Olanipekun, Agbakoba, Raji, Alozie, and Others Support the Governors’ Call


Yesterday, senior lawyers supported the governors’ call for reform.

Senior Advocates of Nigeria (SANs) Chief Wole Olanipekun, Dr Olisa Agbakoba, Ahmed Raji, Femi Falana, Gboyega Oyewole, Louis Alozie, and Kunle Adegoke urged the governors to follow up their words with action.

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Olanipekun said that the governors simply “re-echoed and restated” calls made by him and other influential Nigerians for a long time.

The former president of the Nigerian Bar Association (NBA) believes restructuring will save the country.

“It is better late than never,” Olanipekun said.
All of the governors’ resolutions arrived very late, but they state the obvious.

“They are calling for and restating what people like us, those who love Nigeria, have been saying. They are re-emphasising and re-echoing it because of its importance and potency.

“The options are not many. Let us hit the nail on the head. This (restructuring) is the only option for Nigeria. This is the only way out.

“Those who love Nigeria and who don’t want it to disintegrate should buy into it, so that the country does not lose its sovereignty, both internationally and municipally.

“Let people of goodwill, wherever you come from, North or South, save this country. The situation on ground threatens our sovereignty.”

Agbakoba agreed with the call for restructuring but does not think another dialogue is necessary.

He said: “It is a development long overdue but never too late. I see no need for yet another national dialogue.

“It’s clear what needs to be done so let the governors set the process in motion by submitting bills to amend the Constitution to the National Assembly.”

Raji noted that in addition to calls for dialogue and restructuring, the governors restated their commitment to the country’s unity, which he believes is significant.

“I agree with the governors. The Federal Government should look into the proposals seriously,” he said.

Oyewole said the governors should push for a constitutional amendment to actualise the restructuring they want.

He emphasised that the governors are well-placed to mobilise federal lawmakers from their states and convince their colleagues from the north to make power devolution a reality.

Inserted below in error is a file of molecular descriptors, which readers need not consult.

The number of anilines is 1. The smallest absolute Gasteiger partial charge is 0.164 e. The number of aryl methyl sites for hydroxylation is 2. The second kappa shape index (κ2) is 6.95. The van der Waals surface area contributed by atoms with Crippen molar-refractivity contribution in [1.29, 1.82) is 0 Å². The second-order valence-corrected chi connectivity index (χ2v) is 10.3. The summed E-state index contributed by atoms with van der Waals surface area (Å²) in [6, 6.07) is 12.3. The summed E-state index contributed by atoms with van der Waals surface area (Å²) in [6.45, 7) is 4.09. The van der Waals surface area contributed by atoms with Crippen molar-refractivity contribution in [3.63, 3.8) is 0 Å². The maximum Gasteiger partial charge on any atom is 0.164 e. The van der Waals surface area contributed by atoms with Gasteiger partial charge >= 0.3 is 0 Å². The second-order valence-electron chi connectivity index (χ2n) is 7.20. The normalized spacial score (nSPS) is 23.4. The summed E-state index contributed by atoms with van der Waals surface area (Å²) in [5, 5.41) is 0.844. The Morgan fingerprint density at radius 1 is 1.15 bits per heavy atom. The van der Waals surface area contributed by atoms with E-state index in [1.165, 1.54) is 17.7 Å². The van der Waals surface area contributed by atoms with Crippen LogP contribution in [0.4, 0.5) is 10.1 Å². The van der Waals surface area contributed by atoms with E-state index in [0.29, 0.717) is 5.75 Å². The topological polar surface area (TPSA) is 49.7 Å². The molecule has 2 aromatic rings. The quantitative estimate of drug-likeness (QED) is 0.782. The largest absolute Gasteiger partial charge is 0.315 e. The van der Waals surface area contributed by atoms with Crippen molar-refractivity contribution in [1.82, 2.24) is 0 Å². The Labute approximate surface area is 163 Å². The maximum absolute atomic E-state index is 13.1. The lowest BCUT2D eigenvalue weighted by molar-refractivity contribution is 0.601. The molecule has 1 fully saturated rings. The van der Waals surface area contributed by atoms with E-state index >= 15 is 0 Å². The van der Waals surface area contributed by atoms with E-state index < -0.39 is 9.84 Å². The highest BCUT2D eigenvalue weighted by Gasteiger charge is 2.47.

“They should lead the challenge for an amendment to the constitution,” Oyewole said.

According to Falana, the Southern governors’ resolutions tally with those of their Northern counterparts.

“In other words, the positions of the Northern and Southern governors are not dissimilar with respect to restructuring, state police and ban on open grazing.

“The 36 governors met on February 11 and unanimously reached a consensus on the need for the country to transit into a modern system

of animal husbandry that will replace open, night and underage grazing…

“Similarly, the security challenge in the country has compelled all state governments to have a unanimous position on state police.

“Concerning power devolution, the All Progressive Congress has restructuring boldly written in its manifesto.

“I am also aware that all the nationality groups in the country have embraced restructuring.

“The trade unions, human rights groups and other civil society organisations have voted for restructuring provided that it is horizontal and vertical.

“In other words, the powers that are going to be transferred from the centre to the states or regions have to be democratised,” Falana said.

Chief Alozie urged the Federal Government to act on the governors’ recommendations.

He said: “The call for revenue allocation formula is justified in the sense that there is a lot of concentration of resources at the centre resulting in the states becoming beggars.

“Restructuring of the federation leading to the evolution of state police will go a long way to empower state governments who are closer to the people to help manage national security better and at least protect the lives and property of their citizens.”

Adegoke said that it was past time to rethink tax sharing and fix the centralized fiscal structure.

“It is more unitary than territorial, which is why many states in Nigeria are not viable.
They are merely appendages of the federal government, let alone local governments,” he said.

The SAN hopes that reform would aid in the end of agitations and the suppression of racial champions’ practices.

Culled from The Nation


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